By Sarrah Peters
The 15th annual Etowah County Water Festival was held Friday, December 11 from 8 a.m. to 2 p.m at the Wallace Drive Campus of Gadsden State Community College. About 1,400 fourth-graders from Etowah County schools attended the fun and educational event.
Students and teachers who attended the festival participated in three 30-minute hands-on activities throughout the day, where they learned about natural resources and general environmental awareness. One activity was the edible aquifer, in which kids built an ice-cream sundae with ingredients that represent different parts of the aquifer. Another exercise involved filtering dirty water with different methods. The last activity was building a water cycle bracelet, which the children got to keep. For the bracelet, each different colored bead represents a step in the water cycle.
Following the classroom sessions, students attended the Fishin’ Magician’s Eco-Magic Show, an environmentally-themed magic show. The 45-minute magic show was developed as a way to demonstrate the importance of clean water in a fun and exciting way.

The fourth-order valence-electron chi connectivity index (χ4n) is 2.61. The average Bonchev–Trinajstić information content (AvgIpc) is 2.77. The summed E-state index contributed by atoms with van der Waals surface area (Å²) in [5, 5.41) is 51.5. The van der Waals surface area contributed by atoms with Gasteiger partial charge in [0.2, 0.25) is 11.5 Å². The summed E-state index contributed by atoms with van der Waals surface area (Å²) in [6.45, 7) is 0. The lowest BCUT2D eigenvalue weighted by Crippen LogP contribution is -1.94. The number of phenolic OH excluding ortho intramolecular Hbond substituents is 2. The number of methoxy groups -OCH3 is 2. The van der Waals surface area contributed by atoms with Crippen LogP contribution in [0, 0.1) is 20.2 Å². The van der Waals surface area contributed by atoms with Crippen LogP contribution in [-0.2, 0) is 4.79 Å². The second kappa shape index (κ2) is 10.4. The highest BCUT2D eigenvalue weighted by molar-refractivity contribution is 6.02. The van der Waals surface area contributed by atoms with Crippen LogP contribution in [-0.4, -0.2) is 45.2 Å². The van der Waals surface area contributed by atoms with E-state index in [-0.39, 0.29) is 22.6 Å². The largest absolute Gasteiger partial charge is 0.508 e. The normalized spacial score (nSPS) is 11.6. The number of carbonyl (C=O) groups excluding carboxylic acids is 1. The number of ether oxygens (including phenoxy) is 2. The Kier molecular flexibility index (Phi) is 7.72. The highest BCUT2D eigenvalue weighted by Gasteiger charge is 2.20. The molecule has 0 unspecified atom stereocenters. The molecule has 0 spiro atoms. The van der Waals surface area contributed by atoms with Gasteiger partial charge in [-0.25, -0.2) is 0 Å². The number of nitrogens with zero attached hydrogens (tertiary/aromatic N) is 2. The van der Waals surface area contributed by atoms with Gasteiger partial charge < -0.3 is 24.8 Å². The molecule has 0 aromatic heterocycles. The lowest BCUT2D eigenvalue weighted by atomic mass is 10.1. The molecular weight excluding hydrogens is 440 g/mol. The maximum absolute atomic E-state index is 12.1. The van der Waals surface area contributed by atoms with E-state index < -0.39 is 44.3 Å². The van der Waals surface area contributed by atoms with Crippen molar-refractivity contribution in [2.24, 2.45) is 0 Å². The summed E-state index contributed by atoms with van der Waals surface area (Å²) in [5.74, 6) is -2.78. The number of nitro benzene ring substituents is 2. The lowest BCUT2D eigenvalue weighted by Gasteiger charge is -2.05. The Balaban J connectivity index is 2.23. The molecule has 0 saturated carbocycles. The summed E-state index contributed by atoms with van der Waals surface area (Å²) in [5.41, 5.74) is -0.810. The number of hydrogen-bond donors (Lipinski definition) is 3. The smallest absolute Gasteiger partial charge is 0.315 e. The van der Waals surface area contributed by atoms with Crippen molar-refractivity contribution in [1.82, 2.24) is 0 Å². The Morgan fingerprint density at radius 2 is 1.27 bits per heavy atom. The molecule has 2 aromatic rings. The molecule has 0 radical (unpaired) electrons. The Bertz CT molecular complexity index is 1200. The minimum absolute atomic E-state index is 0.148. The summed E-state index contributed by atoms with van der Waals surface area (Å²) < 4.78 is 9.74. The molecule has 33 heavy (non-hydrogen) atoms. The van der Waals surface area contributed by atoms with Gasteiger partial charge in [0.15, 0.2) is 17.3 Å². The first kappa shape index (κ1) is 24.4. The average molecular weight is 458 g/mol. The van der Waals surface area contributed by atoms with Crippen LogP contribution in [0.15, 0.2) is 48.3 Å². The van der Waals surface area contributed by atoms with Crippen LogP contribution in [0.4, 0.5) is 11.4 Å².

All attendees and volunteers received a free Water Festival tee shirt that featured the winning design by Jeremiah Brand, a student at Carlisle Elementary School.
Among the volunteers were about 200 high school students from Gadsden City, Southside, Etowah County and Hokes Bluff schools. The high schoolers actually led the elementary students in the exercises, as well as served as escorts.
“Not only are the elementary students learning, but the high schoolers are getting a refresher,” said Lisa Dover of Keep Etowah Beautiful.
About $30,000 is spent each year on the festival. This amount includes supplies, a snack, transportation and the t-shirts.
The festival, designed to educate students and their families about all aspects of groundwater, was co-sponsored by Keep Etowah Beautiful, Gadsden State Community College, the City of Gadsden, the City of Rainbow City, the City of Hokes Bluff, the City of Southside, the City of Attalla, Gadsden Water Works, Sheriff Todd Entrekin, Alabama Power, the Neely Henry Lake Association, Model Tees, the Mary G. Hardin Center for Cultural Arts, Imagination Place and many more.
Gadsden State Community College Professor Hugh Hammer contributed his time to put together 1500 water cycle bracelet kits with his family.
“He’s one of the big reasons we are able to this,” said Dover. “Everyone comes together to help us do this.”
In turn, Hammer credits the success of the Water Festival to the incredible planning of Keep Etowah Beautiful employees Lisa Dover and Donna Waddell.
“These two are awesome,” said Hammer.